Archive for the "food" category

How can I reuse or recycle well out-of-date red lentils?

The other day I was making some tomato & lentil soup for lunch when I found the pack and a half of red lentils in our store cupboard actually went out of (best before) date in January 2008. That’s pushing it even for our very lax attitude toward best before dates – and is especially special considering we moved house in September 2009 – we brought those packs with us from our own store cupboard to our new one even though they were already 18 months out of date…

Thankfully, we had a newly bought pack that I could use for my soup but I’m left in a typical Recycle This situation with the others: what else can I use the old lentils for?

Given dried beans & pulses do generally last forever, I’ll probably try the ones from the sealed pack but the open-for-God-knows-how-long pack are definitely passed being cooked & eaten.

So what else can I use them for instead of just throwing them in the compost bin?

Apparently, they can be used to make exfoliating facemasks – crushed and mixed with a little water until they reach an “oatmeal like consistency”, then rubbed onto the face and left for about half an hour. Similarly, Lush sell a “lentil shampoo bar” – not sure whether there are actually lentils in it or just the water from soaking them for about half an hour but the latter is a technique used as a conditioner in India – so either using the water in a shampoo bar or just as a rinse are options too.

Any other ideas?

How can I use up buffet sandwiches?

We’ve had a “clever idea” email from Jos, telling us about their personal battle against food waste at work:

This sounds so cheap but I regularly “steal” the last of the sandwiches after meetings at work because they’d go in the bin if I didn’t take them. I eat some fresh, freeze others to eat later and grill the cheese ones. I rarely make my own sarnies these days!

Ah yes, free lunches. I used to organise academic conferences & courses as part of my job and the scavenger in me loved the leftover buffet. The best I managed was a very fancy meeting which included both sushi & steak (in too-big-to-be-easy-finger-food pieces, so very little was eaten). Later on in my buffet foraging career though, the catering people started getting more aggressive about health & safety and we weren’t allowed to take anything unless we could promise it would be eaten immediately — and that is something to consider when taking sandwiches or whatever: they’ve already been out of a fridge for several hours so some fillings may already be getting a bit past it. Consume at your own risk.

Assuming they’re still good though, I like Jos’ idea of grilling some of them and certain flavours may lend themselves to being made into an interesting bread and butter pudding (perhaps not egg mayo but we used to get wacky fillings like cream cheese & strawberry, which would be quirky but not insane in a pudding).

Anyone else a buffet womble? Do you eat them fresh or revamp them?

How can I use up “past it” frozen vegetables?

We’ve had an email from Joanna:

I found some part-used bags of frozen peas, sweetcorn and broccoli at the bottom of my chest freezer – expiry date 2009! My hubs is happy to ignore expiry dates but we tried some of the peas and they were tough and tasted washed out, not good! Any other options than just giving them to my worms?

I know what you mean with “washed out” – even stuff in date sometimes ends up tasting like freezer ice in our freezer.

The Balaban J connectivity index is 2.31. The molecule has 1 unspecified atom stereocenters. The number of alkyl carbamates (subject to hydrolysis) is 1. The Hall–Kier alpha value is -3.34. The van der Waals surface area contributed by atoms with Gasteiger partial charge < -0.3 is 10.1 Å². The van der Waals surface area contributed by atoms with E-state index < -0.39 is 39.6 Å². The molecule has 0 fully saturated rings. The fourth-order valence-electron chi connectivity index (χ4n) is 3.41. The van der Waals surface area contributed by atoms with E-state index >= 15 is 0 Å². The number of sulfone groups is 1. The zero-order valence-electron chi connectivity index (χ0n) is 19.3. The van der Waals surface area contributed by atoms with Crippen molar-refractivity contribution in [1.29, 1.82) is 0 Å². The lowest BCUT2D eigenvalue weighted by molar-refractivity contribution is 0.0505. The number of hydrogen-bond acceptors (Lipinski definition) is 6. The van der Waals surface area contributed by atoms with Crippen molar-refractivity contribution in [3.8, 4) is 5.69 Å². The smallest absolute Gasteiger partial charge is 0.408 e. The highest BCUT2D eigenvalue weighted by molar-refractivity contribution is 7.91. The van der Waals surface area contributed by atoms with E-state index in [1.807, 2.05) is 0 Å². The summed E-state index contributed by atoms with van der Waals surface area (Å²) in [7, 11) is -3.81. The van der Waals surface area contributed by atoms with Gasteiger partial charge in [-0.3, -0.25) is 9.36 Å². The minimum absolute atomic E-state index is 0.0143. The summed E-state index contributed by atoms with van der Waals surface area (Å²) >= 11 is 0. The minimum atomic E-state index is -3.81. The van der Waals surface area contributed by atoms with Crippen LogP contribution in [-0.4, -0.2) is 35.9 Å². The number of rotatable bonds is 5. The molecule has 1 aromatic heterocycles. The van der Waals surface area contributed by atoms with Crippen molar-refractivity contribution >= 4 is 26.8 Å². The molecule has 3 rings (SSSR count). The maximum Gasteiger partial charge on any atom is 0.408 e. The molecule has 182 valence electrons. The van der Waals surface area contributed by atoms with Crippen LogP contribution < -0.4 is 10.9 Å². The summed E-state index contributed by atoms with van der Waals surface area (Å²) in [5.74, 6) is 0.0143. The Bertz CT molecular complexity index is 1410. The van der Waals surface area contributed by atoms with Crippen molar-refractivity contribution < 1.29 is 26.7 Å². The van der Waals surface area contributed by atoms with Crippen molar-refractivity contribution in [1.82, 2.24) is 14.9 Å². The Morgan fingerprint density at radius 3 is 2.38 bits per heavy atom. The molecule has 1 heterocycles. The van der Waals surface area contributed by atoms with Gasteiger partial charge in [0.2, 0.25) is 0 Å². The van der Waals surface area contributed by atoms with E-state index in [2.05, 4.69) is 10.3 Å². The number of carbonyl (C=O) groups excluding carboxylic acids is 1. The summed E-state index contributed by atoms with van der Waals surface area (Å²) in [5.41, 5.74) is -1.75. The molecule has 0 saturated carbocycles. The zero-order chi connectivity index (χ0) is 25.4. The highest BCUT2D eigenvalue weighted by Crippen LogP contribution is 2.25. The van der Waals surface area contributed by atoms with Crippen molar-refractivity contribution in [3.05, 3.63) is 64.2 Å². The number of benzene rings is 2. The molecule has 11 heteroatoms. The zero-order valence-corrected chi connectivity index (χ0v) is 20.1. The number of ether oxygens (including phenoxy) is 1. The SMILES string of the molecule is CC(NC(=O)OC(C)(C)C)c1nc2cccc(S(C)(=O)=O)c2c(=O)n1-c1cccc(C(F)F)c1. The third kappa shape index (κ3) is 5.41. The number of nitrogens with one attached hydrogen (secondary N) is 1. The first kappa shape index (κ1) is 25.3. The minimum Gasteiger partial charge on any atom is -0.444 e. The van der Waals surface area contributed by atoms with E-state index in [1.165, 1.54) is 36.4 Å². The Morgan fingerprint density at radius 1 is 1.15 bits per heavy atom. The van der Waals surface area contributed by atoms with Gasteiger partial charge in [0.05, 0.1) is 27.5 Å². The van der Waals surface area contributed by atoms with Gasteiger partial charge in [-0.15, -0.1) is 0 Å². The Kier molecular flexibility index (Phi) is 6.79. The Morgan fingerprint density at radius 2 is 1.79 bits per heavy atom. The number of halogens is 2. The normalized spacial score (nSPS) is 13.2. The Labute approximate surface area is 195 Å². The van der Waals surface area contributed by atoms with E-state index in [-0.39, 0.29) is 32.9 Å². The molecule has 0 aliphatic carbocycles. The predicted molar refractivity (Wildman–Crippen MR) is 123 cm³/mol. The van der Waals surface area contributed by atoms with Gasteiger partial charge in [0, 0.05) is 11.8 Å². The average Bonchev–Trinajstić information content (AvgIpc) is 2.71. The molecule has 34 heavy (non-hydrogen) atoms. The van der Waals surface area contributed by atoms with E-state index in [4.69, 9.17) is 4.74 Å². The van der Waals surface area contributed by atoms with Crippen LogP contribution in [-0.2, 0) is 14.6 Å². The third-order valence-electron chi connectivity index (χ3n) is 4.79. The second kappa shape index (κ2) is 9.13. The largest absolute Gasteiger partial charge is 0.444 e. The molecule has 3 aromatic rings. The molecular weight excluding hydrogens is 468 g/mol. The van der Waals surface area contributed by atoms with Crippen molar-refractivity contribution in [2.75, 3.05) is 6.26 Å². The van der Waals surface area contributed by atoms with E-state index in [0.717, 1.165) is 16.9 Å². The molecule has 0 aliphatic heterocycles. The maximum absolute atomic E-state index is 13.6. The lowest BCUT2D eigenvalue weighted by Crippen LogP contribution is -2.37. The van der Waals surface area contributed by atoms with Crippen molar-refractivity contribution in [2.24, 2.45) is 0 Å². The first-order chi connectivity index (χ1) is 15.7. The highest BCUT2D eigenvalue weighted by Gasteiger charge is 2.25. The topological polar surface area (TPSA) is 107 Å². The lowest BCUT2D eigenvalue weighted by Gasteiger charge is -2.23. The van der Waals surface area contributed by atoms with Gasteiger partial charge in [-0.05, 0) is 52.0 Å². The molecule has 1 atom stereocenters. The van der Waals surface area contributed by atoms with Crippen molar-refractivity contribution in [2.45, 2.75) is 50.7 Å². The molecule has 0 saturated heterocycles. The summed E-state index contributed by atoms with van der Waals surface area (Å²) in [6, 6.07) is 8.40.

If I was sure it was just a texture/taste issue, I’d probably give the veggies to our chickens and let them turn them into more palatable-for-us eggs. Wild birds would probably nom them up too.

Depending on quite how “freezer” they taste, they might still be fine for turning into soup or for use in long-cooked casseroles. Any washed-out flavour disguising recipe suggestions?

If you’ve got the freezer space to spare, it might be worth keeping the peas or sweetcorn as an emergency cold-pack for injuries – they could then be given to birds/added to a wormery afterwards.

Any other ideas?

How can I reuse or recycle sweetcorn plants?

Tina has asked a very timely question:

what can I use sweetcorn plants for?

I like to eat or use as much of my plants as possible, before composting the rest. There must be a million uses for corn plants, but can I find any? help!

We’ve already covered the empty cobs, after the lovely juicy kernels have been nibbled away. (Some suggestions: dip them in peanut butters or some solid-at-room-temperature oil and cover with seeds to make quick bird feeders. Dry them for use as kindling when starting fires. Give them to guinea pigs or chickens to nibble/play with.)

But what about the rest of the plants? Can the strong, tall stems be used for anything? The paper-y wrapping that protects the head? Any reuse options other than just composting it?

Would love to hear your ideas for this! :)

How can I reuse or recycle Stax potato chip cans?

Tammy Gary has asked:

Would love ideas to reuse the Stax potato chip cans.

We don’t have Stax over here in the UK but my friend Google tells me they’re like Pringles, but packed in a plastic tube instead of waxed cardboard.

Some of the Pringles ideas will still apply: they’re great for storing knitting needles and paintbrushes, can be used as storage for homemade biscuits, and is useful as a small poster tube – for either storing documents without creasing or sending through the post.

As these bad buys are plastic (rather than card) so water-resistant, they will lend themselves to other reuses too – I’d imagine they could easily be turned into a bird feeder (cut a couple of feeding windows about a third/half of the way up, add a perch at the bottom then fill with seed), could be used for storing dried goods in the kitchen or as storage for small kids’ toys (eg lego or jigsaw pieces) or crayons.

Any other suggestions?